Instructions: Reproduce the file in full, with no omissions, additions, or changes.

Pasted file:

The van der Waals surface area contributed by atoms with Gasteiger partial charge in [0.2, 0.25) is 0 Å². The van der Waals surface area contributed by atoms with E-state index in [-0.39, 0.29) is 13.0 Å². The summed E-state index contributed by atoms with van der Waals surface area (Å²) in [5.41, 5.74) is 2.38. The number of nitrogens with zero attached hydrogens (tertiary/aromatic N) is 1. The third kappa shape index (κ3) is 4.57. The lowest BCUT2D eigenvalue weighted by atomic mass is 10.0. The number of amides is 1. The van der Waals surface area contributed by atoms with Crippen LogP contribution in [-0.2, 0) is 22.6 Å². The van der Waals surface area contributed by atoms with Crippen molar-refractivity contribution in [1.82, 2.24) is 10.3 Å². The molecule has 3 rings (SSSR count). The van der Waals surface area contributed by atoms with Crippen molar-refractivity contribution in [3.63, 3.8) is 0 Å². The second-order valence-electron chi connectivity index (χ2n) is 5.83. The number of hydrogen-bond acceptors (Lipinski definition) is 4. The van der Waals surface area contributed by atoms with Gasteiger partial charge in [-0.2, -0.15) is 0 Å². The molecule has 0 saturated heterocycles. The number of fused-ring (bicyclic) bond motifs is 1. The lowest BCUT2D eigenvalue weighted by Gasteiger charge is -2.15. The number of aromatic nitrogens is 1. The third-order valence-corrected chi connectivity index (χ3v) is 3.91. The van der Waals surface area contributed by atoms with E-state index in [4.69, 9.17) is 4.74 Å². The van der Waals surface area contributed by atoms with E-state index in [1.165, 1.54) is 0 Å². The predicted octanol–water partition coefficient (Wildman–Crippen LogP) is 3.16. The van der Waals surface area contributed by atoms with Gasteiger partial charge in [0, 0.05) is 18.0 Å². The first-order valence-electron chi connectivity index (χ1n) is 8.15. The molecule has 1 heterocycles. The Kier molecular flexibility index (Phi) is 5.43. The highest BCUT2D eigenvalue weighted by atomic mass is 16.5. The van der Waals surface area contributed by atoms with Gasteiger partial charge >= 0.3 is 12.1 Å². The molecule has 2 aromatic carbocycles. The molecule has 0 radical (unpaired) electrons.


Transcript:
The van der Waals surface area contributed by atoms with Gasteiger partial charge in [0.2, 0.25) is 0 Å². The van der Waals surface area contributed by atoms with E-state index in [-0.39, 0.29) is 13.0 Å². The summed E-state index contributed by atoms with van der Waals surface area (Å²) in [5.41, 5.74) is 2.38. The number of nitrogens with zero attached hydrogens (tertiary/aromatic N) is 1. The third kappa shape index (κ3) is 4.57. The lowest BCUT2D eigenvalue weighted by atomic mass is 10.0. The number of amides is 1. The van der Waals surface area contributed by atoms with Crippen LogP contribution in [-0.2, 0) is 22.6 Å². The van der Waals surface area contributed by atoms with Crippen molar-refractivity contribution in [1.82, 2.24) is 10.3 Å². The molecule has 3 rings (SSSR count). The van der Waals surface area contributed by atoms with Crippen molar-refractivity contribution in [3.63, 3.8) is 0 Å². The second-order valence-electron chi connectivity index (χ2n) is 5.83. The number of hydrogen-bond acceptors (Lipinski definition) is 4. The van der Waals surface area contributed by atoms with Gasteiger partial charge in [-0.2, -0.15) is 0 Å². The molecule has 0 saturated heterocycles. The number of fused-ring (bicyclic) bond motifs is 1. The lowest BCUT2D eigenvalue weighted by Gasteiger charge is -2.15. The number of aromatic nitrogens is 1. The third-order valence-corrected chi connectivity index (χ3v) is 3.91. The van der Waals surface area contributed by atoms with E-state index in [4.69, 9.17) is 4.74 Å². The van der Waals surface area contributed by atoms with E-state index in [1.165, 1.54) is 0 Å². The predicted octanol–water partition coefficient (Wildman–Crippen LogP) is 3.16. The van der Waals surface area contributed by atoms with Gasteiger partial charge in [0, 0.05) is 18.0 Å². The first-order valence-electron chi connectivity index (χ1n) is 8.15. The molecule has 1 heterocycles. The Kier molecular flexibility index (Phi) is 5.43. The highest BCUT2D eigenvalue weighted by atomic mass is 16.5. The van der Waals surface area contributed by atoms with Gasteiger partial charge >= 0.3 is 12.1 Å². The molecule has 2 aromatic carbocycles. The molecule has 0 radical (unpaired) electrons.